2010-06-11
Threshold Test - Plaintiff was able to establish that she sustained a permanent serious impairment
Thresthold Test - Plaintiff was able to establish that she sustained a permanent serious impairment of an important physical function related to a knee injury sustained in a motor vehicle accident.

Motion by defendant for dismissal of a personal injury action on the ground that plaintiff did not sustain a permanent serious impairment of an important physical, mental or psychological function in the motor vehicle accident. Plaintiff claimed she suffered a knee injury in the accident. She argued she was no longer able to stand or walk for any period of time, and she walked with a limp using a cane. Plaintiff alleged that due to the injuries suffered in the accident, she had been unable to continue to work, to do household chores and cook and clean as she formerly did. The injuries caused her significant pain and had a severe negative impact on her overall physical and mental health, her social relationships and her relationships with her family. Plaintiff was diagnosed with knee degeneration, fibromyalgia and a chronic major depressive disorder. Defendant denied that plaintiff had any permanent injuries arising from the accident.

Held: Motion dismissed. Plaintiff's evidence regarding the mechanism of her injury and the explanation given by her expert witness were more persuasive than the evidence adduced on behalf of the defendant. The defence evidence failed to explain in a credible fashion why such a high-functioning person as plaintiff could be transformed in short order, effectively, into an invalid, in the absence of a material injury such as one suffered in the car accident. Even assuming that plaintiff has some osteoarthritis prior to the accident, it was asymptomatic and did not interfere with her ability to work and otherwise function fully. As a result of the knee injury, the biomechanics of plaintiff's legs was altered and her current problems flowed as a consequence. The limitations on plaintiff's mobility were permanent, as was her fibromyalgia or chronic pain that also has its origins in the accident. Plaintiff's mobility was an important bodily function and her mobility limitations were serious.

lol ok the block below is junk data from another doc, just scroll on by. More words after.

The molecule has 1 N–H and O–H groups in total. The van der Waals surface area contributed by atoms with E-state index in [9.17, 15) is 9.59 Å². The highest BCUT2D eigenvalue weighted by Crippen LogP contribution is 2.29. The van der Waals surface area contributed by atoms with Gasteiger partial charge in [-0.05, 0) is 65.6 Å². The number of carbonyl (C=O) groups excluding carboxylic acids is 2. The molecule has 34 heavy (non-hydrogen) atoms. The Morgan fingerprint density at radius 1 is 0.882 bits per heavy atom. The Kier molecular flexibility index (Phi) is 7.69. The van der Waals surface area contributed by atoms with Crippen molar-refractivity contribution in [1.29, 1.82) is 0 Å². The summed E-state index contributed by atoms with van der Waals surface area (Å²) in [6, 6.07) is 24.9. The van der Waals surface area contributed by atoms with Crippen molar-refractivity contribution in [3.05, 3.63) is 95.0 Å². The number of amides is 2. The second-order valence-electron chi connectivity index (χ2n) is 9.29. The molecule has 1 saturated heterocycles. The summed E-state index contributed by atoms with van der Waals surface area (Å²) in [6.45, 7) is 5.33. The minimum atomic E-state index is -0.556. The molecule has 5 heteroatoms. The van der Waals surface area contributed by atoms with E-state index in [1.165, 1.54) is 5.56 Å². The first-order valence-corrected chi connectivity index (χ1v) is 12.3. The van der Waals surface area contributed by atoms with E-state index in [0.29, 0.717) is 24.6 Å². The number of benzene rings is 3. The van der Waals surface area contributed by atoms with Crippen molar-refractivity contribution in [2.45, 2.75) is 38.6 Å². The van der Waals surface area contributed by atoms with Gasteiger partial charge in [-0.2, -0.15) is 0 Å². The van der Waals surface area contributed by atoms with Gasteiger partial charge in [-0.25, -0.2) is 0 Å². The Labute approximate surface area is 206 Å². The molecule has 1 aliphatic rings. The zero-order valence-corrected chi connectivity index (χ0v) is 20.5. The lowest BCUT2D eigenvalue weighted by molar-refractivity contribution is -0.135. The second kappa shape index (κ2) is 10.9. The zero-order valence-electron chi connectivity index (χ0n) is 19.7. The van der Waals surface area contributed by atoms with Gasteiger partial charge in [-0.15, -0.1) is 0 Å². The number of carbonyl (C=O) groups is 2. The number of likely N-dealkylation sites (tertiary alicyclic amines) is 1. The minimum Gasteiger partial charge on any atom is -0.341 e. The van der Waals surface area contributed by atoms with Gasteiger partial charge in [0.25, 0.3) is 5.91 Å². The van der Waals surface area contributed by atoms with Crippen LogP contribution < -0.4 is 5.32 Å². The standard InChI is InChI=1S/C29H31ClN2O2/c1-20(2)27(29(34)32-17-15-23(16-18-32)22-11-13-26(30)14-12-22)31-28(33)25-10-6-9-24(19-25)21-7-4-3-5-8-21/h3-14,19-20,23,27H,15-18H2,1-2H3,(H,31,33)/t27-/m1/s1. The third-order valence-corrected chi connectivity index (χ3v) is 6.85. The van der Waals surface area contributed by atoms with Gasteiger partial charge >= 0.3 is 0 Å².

Source: Anand v. Belanger [2010] O.J. No. 1835, Ont. S.C.J., Stinsong J., May 03/10. The Lawyers Weekly, Digest No. 3006-017 (June 11, 2010).
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